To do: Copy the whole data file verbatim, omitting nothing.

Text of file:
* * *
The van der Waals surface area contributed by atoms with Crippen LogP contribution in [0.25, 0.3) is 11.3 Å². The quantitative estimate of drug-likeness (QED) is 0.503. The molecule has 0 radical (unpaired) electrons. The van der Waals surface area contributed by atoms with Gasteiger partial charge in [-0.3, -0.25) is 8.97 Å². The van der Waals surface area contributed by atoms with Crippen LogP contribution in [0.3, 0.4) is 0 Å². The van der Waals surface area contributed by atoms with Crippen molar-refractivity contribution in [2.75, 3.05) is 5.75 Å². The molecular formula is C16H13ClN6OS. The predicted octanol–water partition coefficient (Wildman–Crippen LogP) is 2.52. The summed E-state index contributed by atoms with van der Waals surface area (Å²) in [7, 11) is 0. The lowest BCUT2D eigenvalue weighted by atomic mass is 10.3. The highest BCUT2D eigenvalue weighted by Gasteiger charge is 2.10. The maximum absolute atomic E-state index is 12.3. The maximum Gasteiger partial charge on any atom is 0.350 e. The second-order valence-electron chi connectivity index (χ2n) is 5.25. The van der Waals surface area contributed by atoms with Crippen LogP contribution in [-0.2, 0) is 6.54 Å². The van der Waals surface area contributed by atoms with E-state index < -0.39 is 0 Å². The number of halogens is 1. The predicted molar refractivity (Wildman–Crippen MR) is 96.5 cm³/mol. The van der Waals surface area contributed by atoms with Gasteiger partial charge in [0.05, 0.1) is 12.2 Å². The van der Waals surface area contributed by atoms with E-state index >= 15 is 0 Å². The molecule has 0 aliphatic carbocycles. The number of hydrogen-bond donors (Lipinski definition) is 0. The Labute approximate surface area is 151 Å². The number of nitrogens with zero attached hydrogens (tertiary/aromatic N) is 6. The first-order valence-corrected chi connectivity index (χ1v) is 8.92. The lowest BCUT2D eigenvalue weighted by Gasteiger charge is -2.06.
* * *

The van der Waals surface area contributed by atoms with Crippen LogP contribution in [0.25, 0.3) is 11.3 Å². The quantitative estimate of drug-likeness (QED) is 0.503. The molecule has 0 radical (unpaired) electrons. The van der Waals surface area contributed by atoms with Gasteiger partial charge in [-0.3, -0.25) is 8.97 Å². The van der Waals surface area contributed by atoms with Crippen LogP contribution in [0.3, 0.4) is 0 Å². The van der Waals surface area contributed by atoms with Crippen molar-refractivity contribution in [2.75, 3.05) is 5.75 Å². The molecular formula is C16H13ClN6OS. The predicted octanol–water partition coefficient (Wildman–Crippen LogP) is 2.52. The summed E-state index contributed by atoms with van der Waals surface area (Å²) in [7, 11) is 0. The lowest BCUT2D eigenvalue weighted by atomic mass is 10.3. The highest BCUT2D eigenvalue weighted by Gasteiger charge is 2.10. The maximum absolute atomic E-state index is 12.3. The maximum Gasteiger partial charge on any atom is 0.350 e. The second-order valence-electron chi connectivity index (χ2n) is 5.25. The van der Waals surface area contributed by atoms with Crippen LogP contribution in [-0.2, 0) is 6.54 Å². The van der Waals surface area contributed by atoms with E-state index < -0.39 is 0 Å². The number of halogens is 1. The predicted molar refractivity (Wildman–Crippen MR) is 96.5 cm³/mol. The van der Waals surface area contributed by atoms with Gasteiger partial charge in [0.05, 0.1) is 12.2 Å². The van der Waals surface area contributed by atoms with E-state index >= 15 is 0 Å². The molecule has 0 aliphatic carbocycles. The number of hydrogen-bond donors (Lipinski definition) is 0. The Labute approximate surface area is 151 Å². The number of nitrogens with zero attached hydrogens (tertiary/aromatic N) is 6. The first-order valence-corrected chi connectivity index (χ1v) is 8.92. The lowest BCUT2D eigenvalue weighted by Gasteiger charge is -2.06.